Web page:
Cecilia Muñoz

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Cecilia Muñoz
Cecilia Munoz.jpg
Director of the Domestic Policy Council
In office
January 10, 2012 – January 20, 2017
PresidentBarack Obama
DeputyJames Kvaal
Preceded byMelody Barnes
Succeeded byAndrew Bremberg
Director of Intergovernmental Affairs
In office
January 20, 2009 – January 10, 2012
PresidentBarack Obama
Preceded byElizabeth Dial
Succeeded byDavid Agnew
Personal details
Born (1962-07-27) July 27, 1962 (age 58)
Detroit, Michigan, U.S.
Political partyDemocratic
Spouse(s)Amit Pandya
EducationUniversity of Michigan (BA)
University of California, Berkeley (MA)

Cecilia Muñoz (born July 27, 1962) is an American political advisor who served as Director of the White House Domestic Policy Council under President Obama, a position she held for five years. Prior to that, she served as the White House Director of Intergovernmental Affairs for three years.

Before working for the White House, she was Senior Vice President for the Office of Research, Advocacy and Legislation at the National Council of La Raza (NCLR), the largest Latino advocacy organization in the United States. [1] At NCLR, she supervised all legislative and advocacy activities conducted by NCLR policy staff. She was also the Chair of the Board of the Center for Community Change and served on the U.S. Programs Board of the Open Society Institute and on the boards of directors of the Atlantic Philanthropies and the National Immigration Forum. In 2000, she was named a MacArthur Fellow for her work on civil rights and immigration.[2]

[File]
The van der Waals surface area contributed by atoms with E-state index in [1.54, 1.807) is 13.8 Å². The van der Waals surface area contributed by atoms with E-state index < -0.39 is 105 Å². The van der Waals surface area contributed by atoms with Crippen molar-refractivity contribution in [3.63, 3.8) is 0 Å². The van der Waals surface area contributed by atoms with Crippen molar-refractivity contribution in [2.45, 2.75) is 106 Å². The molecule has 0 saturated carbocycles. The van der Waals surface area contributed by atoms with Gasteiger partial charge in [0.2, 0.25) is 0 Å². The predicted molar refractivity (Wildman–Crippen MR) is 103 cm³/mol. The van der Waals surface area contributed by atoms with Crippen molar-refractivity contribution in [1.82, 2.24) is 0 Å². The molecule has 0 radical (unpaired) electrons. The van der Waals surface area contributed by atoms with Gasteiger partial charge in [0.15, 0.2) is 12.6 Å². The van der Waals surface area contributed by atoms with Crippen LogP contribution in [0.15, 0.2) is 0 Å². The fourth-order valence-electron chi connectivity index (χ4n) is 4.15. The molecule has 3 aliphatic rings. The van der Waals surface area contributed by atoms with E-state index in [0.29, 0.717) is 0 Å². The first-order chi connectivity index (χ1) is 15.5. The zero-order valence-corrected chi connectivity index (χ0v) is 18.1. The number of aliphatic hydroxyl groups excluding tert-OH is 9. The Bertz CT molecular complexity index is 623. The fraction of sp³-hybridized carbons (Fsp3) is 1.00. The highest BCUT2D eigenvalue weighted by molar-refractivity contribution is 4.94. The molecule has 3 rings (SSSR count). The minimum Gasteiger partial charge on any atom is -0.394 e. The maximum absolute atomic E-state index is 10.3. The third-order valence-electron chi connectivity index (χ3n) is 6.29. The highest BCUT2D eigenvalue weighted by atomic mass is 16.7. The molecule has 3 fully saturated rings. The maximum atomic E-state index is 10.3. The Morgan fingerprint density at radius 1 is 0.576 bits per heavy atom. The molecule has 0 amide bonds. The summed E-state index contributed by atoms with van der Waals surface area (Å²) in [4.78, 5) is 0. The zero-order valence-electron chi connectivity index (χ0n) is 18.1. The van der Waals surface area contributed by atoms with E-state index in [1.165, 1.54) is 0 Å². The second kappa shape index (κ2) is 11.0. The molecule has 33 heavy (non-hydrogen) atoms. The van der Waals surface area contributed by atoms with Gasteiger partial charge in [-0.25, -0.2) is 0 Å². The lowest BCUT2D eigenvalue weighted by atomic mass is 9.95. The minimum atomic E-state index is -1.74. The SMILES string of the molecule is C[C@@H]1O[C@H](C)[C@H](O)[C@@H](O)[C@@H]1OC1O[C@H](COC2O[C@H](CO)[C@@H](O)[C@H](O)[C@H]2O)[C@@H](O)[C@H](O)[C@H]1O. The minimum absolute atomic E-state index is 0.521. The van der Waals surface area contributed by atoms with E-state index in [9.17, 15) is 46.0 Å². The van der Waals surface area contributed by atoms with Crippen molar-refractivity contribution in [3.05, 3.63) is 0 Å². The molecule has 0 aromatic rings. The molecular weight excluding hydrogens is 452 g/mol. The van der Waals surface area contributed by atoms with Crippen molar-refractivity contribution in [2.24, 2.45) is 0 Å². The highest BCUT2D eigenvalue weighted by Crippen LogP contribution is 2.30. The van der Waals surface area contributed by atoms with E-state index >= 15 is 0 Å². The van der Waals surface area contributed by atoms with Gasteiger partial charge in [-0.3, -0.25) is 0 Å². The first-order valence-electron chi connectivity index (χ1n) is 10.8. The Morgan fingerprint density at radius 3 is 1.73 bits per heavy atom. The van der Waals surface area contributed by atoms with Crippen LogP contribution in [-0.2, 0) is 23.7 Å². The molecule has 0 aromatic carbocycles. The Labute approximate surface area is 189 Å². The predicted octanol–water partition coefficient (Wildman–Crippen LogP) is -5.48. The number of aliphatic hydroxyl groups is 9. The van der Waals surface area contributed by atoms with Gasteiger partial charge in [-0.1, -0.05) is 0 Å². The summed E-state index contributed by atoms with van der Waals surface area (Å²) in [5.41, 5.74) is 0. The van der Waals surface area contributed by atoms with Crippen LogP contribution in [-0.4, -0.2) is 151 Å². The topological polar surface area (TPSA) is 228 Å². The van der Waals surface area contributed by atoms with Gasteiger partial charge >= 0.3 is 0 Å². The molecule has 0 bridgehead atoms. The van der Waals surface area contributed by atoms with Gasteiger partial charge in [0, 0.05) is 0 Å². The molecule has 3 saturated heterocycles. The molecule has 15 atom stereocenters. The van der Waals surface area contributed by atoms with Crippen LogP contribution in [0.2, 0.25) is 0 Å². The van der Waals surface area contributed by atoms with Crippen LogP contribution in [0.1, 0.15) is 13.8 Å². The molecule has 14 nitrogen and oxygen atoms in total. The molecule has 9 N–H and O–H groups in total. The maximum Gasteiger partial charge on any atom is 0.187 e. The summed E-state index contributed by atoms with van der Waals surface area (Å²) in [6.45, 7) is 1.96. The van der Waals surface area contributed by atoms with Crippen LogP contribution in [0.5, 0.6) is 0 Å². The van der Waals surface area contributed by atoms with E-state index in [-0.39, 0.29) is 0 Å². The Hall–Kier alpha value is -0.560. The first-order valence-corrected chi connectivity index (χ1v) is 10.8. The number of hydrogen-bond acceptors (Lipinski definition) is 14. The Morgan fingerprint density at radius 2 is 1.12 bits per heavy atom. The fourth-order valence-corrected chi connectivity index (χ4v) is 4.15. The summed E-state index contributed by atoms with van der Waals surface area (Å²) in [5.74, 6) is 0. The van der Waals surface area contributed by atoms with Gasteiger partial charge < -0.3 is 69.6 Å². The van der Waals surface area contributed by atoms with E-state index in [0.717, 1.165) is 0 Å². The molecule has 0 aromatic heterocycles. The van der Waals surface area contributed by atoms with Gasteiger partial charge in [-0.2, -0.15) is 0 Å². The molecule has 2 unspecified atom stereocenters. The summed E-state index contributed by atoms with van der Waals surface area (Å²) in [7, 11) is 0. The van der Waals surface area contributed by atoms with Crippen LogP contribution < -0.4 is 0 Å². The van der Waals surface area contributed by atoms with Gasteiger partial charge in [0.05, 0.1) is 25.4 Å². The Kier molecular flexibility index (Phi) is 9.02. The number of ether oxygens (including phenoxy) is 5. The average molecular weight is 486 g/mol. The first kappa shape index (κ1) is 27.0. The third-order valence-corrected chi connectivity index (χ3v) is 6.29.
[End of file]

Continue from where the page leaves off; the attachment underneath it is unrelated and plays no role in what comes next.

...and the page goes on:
She was featured in several episodes of the documentary series How Democracy Works Now: Twelve Stories, and she contributed a chapter to West Wingers: Stories from the Dream Chasers, Change Makers, and Hope Creators Inside the Obama White House discussing her experiences in the Obama White House.[3]

Early life and education[edit]

Muñoz was born in Detroit, Michigan[4] the youngest of four children. Her parents had moved to the United States from La Paz, Bolivia,[5] so that her father, an automotive engineer, could attend the University of Michigan. When she was three, the family moved to Livonia, Michigan, a Detroit suburb. Muñoz attended the University of Michigan in Ann Arbor.[6] As a volunteer, she tutored Hispanic American inmates at the state prison in nearby Jackson, Michigan. She earned undergraduate degrees in English and Latin American studies in 1984. Following graduation, Muñoz continued her education at the University of California at Berkeley, where she earned a master's degree, also in Latin American studies.[7]

Career[edit]

As Director of Intergovernmental Affairs, Muñoz was the Obama Administration's main liaison with state, local and tribal governments, including the Big Seven organizations that represent most state and local officials, including the Council of State Governments, the National Governors Association and the National Conference of State Legislatures. She co-chaired the White House Task Force on Puerto Rico's Political Status, where her work prompted several politicians from both sides to celebrate her designation as head of the Domestic Policy Council.[8]

She was featured in the documentary film Last Best Chance,[9] story twelve of the series How Democracy Works Now, from filmmakers Shari Robertson and Michael Camerini. A cut of the film premiered on HBO in March 2010, under the title The Senator's Bargain.[10]

Muñoz appeared in Mountains and Clouds,[11] story two in the series How Democracy Works Now, where she and Frank Sharry discuss being at a potential "watershed moment" for comprehensive immigration reform, in 2001. Additionally, she was featured in Ain't the AFL for Nothin',[12] story seven in the series where she is shown working on a proposal for immigration, in 2003.

In 2020, Muñoz authored More than Ready, an autobiography about her life and tenure in the White House.[13][14]

Muñoz works at New America, a think tank based in Washington, D.C.[15]